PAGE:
In our community, people appreciate parnassah more – this demand to ONLY accept a full-time learner is all hype and is making the problem worse. My son has parnassah B”H and shadchanim & sometimes even parents are calling me constantly. So far he hasn’t found his bashert because the last girl he went out with behaved abominably & he was so zebrochen because he thought she was “the one”. He isn’t ready to date again yet; that is another issue, rude & unpleasant behavior. If the writer was of our derech I would be so tempted, even though he is 24. She is so right! Much hatzlacha to you, you are an amazing catch for your lucky bashert. Please let us all know good news!

  39. The line in the article that “if a girl is singe at age 25 years her chances of getting married are less than 15%” is completely fabricated and not anywhere near the true reality.

    It was written without any supporting data or research. I would hope that some kind of retraction would be forthcoming.

    While the Shidduch situation is surely very serious, and the number of potentially unmatched girls is far far to high to accept, that statement is blatantly false to anyone who actually is aware and has real data of the facts on the ground.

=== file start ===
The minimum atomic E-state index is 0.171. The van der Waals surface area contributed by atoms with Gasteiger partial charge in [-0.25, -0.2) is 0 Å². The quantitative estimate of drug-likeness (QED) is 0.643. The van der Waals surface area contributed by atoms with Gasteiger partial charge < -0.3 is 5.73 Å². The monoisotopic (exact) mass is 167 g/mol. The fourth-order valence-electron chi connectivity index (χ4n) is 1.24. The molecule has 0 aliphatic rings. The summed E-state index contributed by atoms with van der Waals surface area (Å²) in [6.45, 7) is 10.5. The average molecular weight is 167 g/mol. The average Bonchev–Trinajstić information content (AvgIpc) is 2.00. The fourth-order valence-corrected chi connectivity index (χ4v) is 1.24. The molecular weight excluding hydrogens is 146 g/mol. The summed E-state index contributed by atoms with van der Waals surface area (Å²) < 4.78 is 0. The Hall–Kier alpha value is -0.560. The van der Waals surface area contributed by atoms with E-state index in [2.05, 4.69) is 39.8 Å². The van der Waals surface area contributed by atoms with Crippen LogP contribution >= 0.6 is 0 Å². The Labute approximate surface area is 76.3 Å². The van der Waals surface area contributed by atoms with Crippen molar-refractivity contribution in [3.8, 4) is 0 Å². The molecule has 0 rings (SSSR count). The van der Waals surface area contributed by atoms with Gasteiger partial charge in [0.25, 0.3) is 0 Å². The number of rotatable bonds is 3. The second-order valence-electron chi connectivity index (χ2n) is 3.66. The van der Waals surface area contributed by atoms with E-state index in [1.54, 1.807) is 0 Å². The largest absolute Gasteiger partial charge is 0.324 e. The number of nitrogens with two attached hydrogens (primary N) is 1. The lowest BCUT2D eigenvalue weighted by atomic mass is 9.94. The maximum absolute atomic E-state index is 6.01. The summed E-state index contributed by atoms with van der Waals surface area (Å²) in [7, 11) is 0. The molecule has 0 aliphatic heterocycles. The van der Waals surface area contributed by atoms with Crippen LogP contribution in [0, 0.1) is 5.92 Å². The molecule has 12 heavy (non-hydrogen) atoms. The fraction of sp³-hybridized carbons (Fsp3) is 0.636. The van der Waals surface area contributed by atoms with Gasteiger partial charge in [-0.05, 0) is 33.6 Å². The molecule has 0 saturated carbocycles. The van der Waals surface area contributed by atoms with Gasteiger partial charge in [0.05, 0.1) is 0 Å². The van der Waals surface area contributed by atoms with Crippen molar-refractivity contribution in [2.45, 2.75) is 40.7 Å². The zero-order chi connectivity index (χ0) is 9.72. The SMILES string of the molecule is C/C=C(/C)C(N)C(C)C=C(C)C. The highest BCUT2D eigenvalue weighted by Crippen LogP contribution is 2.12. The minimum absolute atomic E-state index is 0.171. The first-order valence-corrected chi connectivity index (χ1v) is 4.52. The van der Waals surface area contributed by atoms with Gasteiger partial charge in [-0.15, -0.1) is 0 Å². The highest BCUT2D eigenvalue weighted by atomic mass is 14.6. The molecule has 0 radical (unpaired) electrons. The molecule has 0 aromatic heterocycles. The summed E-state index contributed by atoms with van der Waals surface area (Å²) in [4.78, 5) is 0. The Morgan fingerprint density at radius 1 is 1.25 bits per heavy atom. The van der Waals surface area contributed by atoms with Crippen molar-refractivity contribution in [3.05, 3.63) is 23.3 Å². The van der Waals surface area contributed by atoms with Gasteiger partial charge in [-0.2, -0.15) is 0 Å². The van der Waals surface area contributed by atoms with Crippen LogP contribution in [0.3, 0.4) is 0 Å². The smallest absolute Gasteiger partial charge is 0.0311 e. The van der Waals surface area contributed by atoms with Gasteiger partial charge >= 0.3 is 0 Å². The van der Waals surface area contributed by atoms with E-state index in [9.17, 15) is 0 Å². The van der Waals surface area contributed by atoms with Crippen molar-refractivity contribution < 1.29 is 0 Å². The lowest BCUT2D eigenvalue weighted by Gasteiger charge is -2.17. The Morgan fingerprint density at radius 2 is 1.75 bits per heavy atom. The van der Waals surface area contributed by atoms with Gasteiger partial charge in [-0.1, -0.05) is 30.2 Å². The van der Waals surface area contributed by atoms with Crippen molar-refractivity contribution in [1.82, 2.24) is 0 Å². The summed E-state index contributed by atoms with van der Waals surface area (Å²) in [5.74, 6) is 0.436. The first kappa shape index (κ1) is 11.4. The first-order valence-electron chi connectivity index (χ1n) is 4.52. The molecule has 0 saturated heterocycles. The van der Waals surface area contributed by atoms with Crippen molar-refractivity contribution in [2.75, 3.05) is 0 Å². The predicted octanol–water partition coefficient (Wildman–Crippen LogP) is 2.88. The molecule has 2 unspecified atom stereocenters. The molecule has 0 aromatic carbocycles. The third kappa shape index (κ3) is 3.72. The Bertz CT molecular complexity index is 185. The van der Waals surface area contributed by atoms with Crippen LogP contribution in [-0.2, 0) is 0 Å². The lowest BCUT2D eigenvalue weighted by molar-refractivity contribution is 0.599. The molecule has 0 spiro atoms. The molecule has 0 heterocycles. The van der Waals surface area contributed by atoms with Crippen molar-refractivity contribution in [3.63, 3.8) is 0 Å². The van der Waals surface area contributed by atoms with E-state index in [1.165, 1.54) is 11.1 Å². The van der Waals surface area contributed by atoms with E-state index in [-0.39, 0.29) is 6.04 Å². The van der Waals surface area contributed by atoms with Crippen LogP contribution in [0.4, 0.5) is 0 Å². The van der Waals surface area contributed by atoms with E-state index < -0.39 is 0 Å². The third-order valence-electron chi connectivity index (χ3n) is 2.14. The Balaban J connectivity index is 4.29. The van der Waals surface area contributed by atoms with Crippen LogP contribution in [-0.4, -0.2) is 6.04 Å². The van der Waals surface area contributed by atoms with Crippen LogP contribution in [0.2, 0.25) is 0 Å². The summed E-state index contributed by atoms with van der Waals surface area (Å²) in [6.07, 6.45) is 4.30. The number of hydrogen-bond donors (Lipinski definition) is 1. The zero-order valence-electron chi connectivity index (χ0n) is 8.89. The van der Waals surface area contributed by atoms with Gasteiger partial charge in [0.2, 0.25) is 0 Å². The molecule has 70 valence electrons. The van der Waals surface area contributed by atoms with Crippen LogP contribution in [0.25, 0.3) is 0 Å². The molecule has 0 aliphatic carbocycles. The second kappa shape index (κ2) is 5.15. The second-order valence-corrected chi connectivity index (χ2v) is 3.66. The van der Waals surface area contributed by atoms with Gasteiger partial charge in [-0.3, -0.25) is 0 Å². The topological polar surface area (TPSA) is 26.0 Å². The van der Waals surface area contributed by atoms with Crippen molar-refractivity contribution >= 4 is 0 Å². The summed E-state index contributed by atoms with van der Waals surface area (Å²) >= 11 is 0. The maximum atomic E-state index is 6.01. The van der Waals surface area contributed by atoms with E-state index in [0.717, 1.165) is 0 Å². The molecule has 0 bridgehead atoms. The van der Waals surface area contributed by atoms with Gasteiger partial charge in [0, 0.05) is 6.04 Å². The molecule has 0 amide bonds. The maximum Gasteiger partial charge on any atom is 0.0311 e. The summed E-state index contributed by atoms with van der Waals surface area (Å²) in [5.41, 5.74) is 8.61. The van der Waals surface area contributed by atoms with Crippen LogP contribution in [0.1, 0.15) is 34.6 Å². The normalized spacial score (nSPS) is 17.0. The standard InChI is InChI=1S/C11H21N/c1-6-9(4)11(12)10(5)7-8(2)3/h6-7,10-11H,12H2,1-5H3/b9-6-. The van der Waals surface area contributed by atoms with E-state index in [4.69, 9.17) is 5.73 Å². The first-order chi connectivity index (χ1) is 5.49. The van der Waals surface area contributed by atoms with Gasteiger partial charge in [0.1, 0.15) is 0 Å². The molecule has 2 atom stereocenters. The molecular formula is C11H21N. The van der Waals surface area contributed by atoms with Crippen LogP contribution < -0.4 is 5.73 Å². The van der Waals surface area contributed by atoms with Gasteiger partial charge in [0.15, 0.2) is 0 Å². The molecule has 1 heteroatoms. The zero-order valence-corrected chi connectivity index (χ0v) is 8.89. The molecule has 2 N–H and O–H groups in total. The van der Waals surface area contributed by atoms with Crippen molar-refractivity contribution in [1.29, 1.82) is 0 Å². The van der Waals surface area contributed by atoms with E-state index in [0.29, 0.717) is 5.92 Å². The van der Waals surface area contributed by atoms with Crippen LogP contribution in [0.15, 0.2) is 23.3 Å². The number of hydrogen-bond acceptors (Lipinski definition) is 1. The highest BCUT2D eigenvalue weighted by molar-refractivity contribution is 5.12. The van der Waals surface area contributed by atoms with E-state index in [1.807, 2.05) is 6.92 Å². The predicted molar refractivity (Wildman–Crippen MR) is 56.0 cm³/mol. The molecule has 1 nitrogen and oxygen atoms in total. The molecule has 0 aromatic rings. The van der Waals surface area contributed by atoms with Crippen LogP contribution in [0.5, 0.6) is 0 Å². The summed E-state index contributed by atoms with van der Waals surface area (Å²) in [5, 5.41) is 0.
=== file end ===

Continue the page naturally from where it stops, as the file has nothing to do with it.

It is shocking how such a publication could publish such a immensely painful statement as fact when it is completely not true.

  40. The line in the article that “if a girl is single at age 25 years her chances of getting married are less than 15%” is completely fabricated and not anywhere near the true reality. It was written without any supporting data or research. I would hope that some kind of retraction would be forthcoming.”

    Where have you been the follow up to that statement, by the author himself has been widely publicized/

  41. The author/nor the publication has never – to the best of my knowledge – acknowledged that it was a complete fabrication.

    It is important that the truth be known.

  42. Is there a way that we can get in touch with you if someone has a schidduch idea for you? I’m not a schaddchun, but I have a potential someone in mind.